This week, I’ve been back in the office and starting to catch up with some of the things that I should have been doing when I was away. I managed to get the IBC report done and the Munich Digital Signage conference report is nearly ready for next week – we’re waiting for some info from the organisers. We have included the report from Tom from the Midwich event that took place close to our offices in Ascot. Anyway, with these extra reports, this month has been one of the most productive for us in terms of news.
Our front page this week is about the integration of DisplayPort with USB. Interfaces between systems and displays have always been a hot topic for our newsletter and we first reported on USB when it was announced at WinHEC (Windows Hardware Engineering Conference) in March 1995. At that time, USB was seen as a way of dealing with the multiple different connectors and systems used to connect peripherals with PCs. Every kind of peripheral had its own kind of connector, cable and driver requirements. It was a nightmare.
I was selling printers back in the 1980s and early on in that job, I remember a >200km drive I made to show a big potential client a printer. I had called the dealer before. “Are you 100% sure that the printer interface is Centronics?”. “Yes”, he said. When I got there, the printer was a Centronics, but it had a serial interface, not the well known Centronics parallel interface! After that, I always took everything that I needed to do a demo, including my own PC – it was a lesson learned. But just getting an RS232 serial interface to work was a challenge – I used a “breakout box” that our technical guys had made for me and it’s still sitting in a box in my garage, I think.
USB changed all that, especially as Plug & Play became the key technology and the success of USB has been quite astonishing. There is hardly a consumer device that doesn’t use it and, even for power and charging use, it has become ubiquitous, although not widely in one of its early target markets, telephony. It’s amazing to think that the speed of USB was just 12Mbps when it was launched in 1995.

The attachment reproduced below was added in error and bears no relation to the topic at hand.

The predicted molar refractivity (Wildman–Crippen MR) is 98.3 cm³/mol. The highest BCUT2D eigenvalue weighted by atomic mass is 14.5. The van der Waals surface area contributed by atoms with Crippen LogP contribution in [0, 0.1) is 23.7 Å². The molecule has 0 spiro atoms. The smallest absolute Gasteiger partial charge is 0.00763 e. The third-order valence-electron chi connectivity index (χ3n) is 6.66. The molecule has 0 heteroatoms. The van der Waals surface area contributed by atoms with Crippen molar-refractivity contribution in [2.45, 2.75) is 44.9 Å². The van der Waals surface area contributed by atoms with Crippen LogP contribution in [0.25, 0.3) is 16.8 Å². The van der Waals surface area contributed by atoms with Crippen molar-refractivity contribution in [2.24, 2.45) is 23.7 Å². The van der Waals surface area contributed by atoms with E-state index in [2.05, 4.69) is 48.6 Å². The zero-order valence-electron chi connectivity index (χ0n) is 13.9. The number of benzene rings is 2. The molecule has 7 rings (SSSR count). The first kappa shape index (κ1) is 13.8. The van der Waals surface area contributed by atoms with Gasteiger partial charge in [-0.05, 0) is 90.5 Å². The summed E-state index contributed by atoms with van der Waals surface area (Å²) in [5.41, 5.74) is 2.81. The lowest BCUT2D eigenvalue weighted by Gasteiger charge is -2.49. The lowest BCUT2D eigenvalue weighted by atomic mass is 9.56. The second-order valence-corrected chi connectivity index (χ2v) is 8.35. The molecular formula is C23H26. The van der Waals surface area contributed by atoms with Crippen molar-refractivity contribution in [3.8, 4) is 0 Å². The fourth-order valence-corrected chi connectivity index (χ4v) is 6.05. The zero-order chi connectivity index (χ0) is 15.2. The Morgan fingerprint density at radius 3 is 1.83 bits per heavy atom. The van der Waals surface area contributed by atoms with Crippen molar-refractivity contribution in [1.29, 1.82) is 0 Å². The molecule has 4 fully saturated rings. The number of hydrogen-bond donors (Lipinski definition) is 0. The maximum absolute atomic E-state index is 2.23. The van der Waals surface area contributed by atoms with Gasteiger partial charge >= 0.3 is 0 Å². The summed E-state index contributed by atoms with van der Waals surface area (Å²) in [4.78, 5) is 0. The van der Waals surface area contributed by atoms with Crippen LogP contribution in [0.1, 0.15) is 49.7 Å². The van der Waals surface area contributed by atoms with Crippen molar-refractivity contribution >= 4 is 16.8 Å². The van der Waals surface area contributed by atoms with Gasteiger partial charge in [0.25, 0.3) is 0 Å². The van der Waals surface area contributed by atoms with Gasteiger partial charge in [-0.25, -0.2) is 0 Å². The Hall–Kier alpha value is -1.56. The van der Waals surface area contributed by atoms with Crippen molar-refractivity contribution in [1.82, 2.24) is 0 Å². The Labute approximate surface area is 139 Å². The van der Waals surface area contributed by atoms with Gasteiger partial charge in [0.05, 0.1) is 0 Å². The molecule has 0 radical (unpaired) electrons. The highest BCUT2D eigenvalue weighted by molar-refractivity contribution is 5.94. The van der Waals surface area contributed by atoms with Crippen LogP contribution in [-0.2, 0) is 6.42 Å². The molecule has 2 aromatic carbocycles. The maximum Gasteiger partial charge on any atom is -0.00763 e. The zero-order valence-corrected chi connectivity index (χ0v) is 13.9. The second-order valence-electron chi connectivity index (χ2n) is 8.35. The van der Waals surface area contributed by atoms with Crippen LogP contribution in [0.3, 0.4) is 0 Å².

It’s hard to remember, given their relative strength now, that USB was in fierce competition with Firewire for a strong position. Firewire supporters pointed out that USB needed a lot of central processing (which suited Intel) while Firewire (P1394) was more distributed and was more of a peer-to-peer system. In the end, that turned out to be a weakness, as very low cost peripherals such as mice and keyboards could not afford the amount of processing needed for Firewire, so the sheer volume of cheap peripherals drove USB costs down and the development of the standard on.
Display interfaces, on the other hand, have been a continuing battle. From VGA, VESA tried to move to Plug & Display. Then there was VEVC and a brief foray into DFP for digital displays. Intel waded in with DVI for a while, although that initiative faded when it was too clunky for mobile systems and HDMI and DisplayPort came along. There was even an attempt by VESA to develop an alternative to VGA – the NAVI. We’ve reported on them all (and I worried that I might have missed one or two, but checking Bob Myer’s excellent 2002 Wiley book on display interfaces, I seem to have got the main ones!).
I have always been a fan of the concept of DisplayPort, and some of the features that I liked in the initial concept, such as packetisation, are only just becoming supported more widely in allowing multiscreens. The combination of DisplayPort and USB may be a difficult one for HDMI, which we have thought has been in a somewhat defensive position since the launch of HDMI20 at IFA 2013.